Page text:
5 Best milk frothers, tested and recommended by coffee experts


Milk steamer, frothers, and pitchers are essential tools for café drinks like lattes, cappuccinos, and any hot chocolate worth its salt, and you can find them in different sizes and for all budgets. If you’re looking for something quick and convenient, a handheld, battery-powered model will more than suffice.

If you’re setting your sights on becoming the Da Vinci of latte art, you may look to an automated or stovetop option below, or even an espresso machine with a milk steamer. After speaking with the coffee and espresso aficionados at Coffee Project New York and, we tested nine standalone milk frothers against the steam wand on a Gaggia Classic Pro espresso machine to determine the top performers.

1. Best handheld milk frother: Powerlix Milk Pro

Most people probably don’t want to have a frother the size of a coffee grinder sitting on their countertop, but would rather have something slim enough to stow away in a drawer and forget about most of the time. The Powerlix Pro is just that, and we were able to get four ounces each of whole milk, almond milk, and oat milk frothed in under one minute (plus 30 seconds in the microwave to warm the milk).

While the brand touts that this frother runs at 19,000 rpm, we didn’t find it to be much faster than the Vulay or the Bodum Schiuma, both considerably less powerful devices. It did, however, feel a little smoother in our hands.

The only caveat with any handheld frother, including the Powerlix, is that you do have to preheat your milk (or milk alternative). Also, pressing the on/off button on the top of the device can be a little uncomfortable for some hands.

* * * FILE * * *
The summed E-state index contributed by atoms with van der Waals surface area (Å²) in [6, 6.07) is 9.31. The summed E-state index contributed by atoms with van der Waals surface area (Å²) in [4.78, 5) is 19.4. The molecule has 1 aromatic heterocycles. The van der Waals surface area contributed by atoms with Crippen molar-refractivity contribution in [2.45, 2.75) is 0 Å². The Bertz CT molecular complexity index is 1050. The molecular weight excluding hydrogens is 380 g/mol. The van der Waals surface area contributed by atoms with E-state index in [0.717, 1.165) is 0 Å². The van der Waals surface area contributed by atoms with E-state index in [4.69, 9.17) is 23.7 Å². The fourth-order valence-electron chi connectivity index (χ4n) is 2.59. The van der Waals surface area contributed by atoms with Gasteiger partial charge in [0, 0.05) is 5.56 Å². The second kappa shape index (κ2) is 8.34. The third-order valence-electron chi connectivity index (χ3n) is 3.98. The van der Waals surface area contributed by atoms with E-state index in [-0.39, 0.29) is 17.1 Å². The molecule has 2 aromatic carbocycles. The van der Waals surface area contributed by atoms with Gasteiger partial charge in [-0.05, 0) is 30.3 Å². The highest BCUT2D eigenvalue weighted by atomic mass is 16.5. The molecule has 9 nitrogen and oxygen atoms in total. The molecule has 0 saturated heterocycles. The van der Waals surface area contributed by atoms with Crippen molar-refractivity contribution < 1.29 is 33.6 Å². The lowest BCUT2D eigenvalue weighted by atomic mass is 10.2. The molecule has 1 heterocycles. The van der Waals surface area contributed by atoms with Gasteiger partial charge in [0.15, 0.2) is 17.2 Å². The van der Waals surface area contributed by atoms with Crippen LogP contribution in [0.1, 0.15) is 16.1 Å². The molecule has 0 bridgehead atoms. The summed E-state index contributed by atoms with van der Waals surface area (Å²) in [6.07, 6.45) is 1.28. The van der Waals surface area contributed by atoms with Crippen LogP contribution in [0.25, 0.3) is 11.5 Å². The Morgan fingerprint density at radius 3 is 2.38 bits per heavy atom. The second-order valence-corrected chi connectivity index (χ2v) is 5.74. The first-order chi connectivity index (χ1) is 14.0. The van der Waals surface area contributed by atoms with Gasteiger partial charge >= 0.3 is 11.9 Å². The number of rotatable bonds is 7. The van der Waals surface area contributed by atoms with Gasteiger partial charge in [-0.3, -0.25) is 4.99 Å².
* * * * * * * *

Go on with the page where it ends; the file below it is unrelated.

Otherwise, this is the most practical device to use where most of us are concerned. It turns out rich, foamy froth full of microbubbles in less than two minutes, and it easily fits in any drawer (though it does come with a convenient little stainless steel stand if you would like to keep it out and on display).

Pros: Compact, capable of approaching close to cafe-quality foamed milk

Cons: Doesn’t heat milk, not as consistent or predictable as a steam wand or a frothing machine

2. Best automatic milk frother: Nespresso Aeroccino 4

If you’re willing to dedicate a little counter space in your kitchen and you want to be able to simply add milk (or a milk alternative), press a button, and wait for an assuring beep that your flawlessly warmed and frothed milk is at the ready, the Nespresso Aeroccino 4 is about as user-friendly as it gets.

Further, if you use a pod espresso machine and are thinking of adding on a frothing attachment or investing in a fancier machine with a built-in frother, consider this one first. It’s not only more powerful, it’s also much easier to both use and clean than the frothers built into and added onto the pod machines we’ve tried.

There are more advanced and more powerful frothers out there, and if you want to be able to dial your frother to particular temperature settings, you’ll probably want to scroll down to our upgrade or stovetop pick.

Apart from simpler on/off mechanisms, this little machine is as intuitive as it gets. The cold-frothed milk setting works as well as it does with a manual frother, but without the sweat equity. The cappuccino setting arrives at a half-and-half combination of steamed and foamed milk, and the latte setting finishes up with about two-thirds milk and one-third foam, which is what Starbucks’ recipes call for.

Pros: Small footprint, presets for different types of foamed and steamed milk

Cons: Not dishwasher-safe, no temperature control (though unless you’re very picky you won’t need it)

3. Best upgrade milk frother: Breville Milk Cafe

While it’s only about $10 more than our favorite user-friendly pick, the Breville Milk Cafe is larger and comes with an adjustable temperature dial. On one hand, it enables you to steam and froth more milk at once while also controlling the temperature. On the other, it’s relatively large, and you’ll have to spend some time learning which temperatures achieve which ratios of steamed milk to foam, and so on.